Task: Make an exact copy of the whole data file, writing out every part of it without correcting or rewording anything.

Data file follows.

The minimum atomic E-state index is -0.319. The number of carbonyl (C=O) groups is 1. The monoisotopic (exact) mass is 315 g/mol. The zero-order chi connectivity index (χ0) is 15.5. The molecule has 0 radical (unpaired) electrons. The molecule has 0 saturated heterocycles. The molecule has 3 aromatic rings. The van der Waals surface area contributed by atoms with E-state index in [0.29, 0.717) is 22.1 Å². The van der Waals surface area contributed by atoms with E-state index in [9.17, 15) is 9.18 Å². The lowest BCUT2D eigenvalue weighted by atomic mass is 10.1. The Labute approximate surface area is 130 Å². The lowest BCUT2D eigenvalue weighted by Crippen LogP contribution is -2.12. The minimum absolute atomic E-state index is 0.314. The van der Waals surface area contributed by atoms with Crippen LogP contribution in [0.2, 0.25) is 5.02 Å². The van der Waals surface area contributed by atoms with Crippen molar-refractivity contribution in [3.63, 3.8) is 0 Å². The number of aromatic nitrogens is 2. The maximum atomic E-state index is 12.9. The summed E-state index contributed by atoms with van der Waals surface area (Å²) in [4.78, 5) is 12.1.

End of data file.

The minimum atomic E-state index is -0.319. The number of carbonyl (C=O) groups is 1. The monoisotopic (exact) mass is 315 g/mol. The zero-order chi connectivity index (χ0) is 15.5. The molecule has 0 radical (unpaired) electrons. The molecule has 0 saturated heterocycles. The molecule has 3 aromatic rings. The van der Waals surface area contributed by atoms with E-state index in [0.29, 0.717) is 22.1 Å². The van der Waals surface area contributed by atoms with E-state index in [9.17, 15) is 9.18 Å². The lowest BCUT2D eigenvalue weighted by atomic mass is 10.1. The Labute approximate surface area is 130 Å². The lowest BCUT2D eigenvalue weighted by Crippen LogP contribution is -2.12. The minimum absolute atomic E-state index is 0.314. The van der Waals surface area contributed by atoms with Crippen LogP contribution in [0.2, 0.25) is 5.02 Å². The van der Waals surface area contributed by atoms with Crippen molar-refractivity contribution in [3.63, 3.8) is 0 Å². The number of aromatic nitrogens is 2. The maximum atomic E-state index is 12.9. The summed E-state index contributed by atoms with van der Waals surface area (Å²) in [4.78, 5) is 12.1.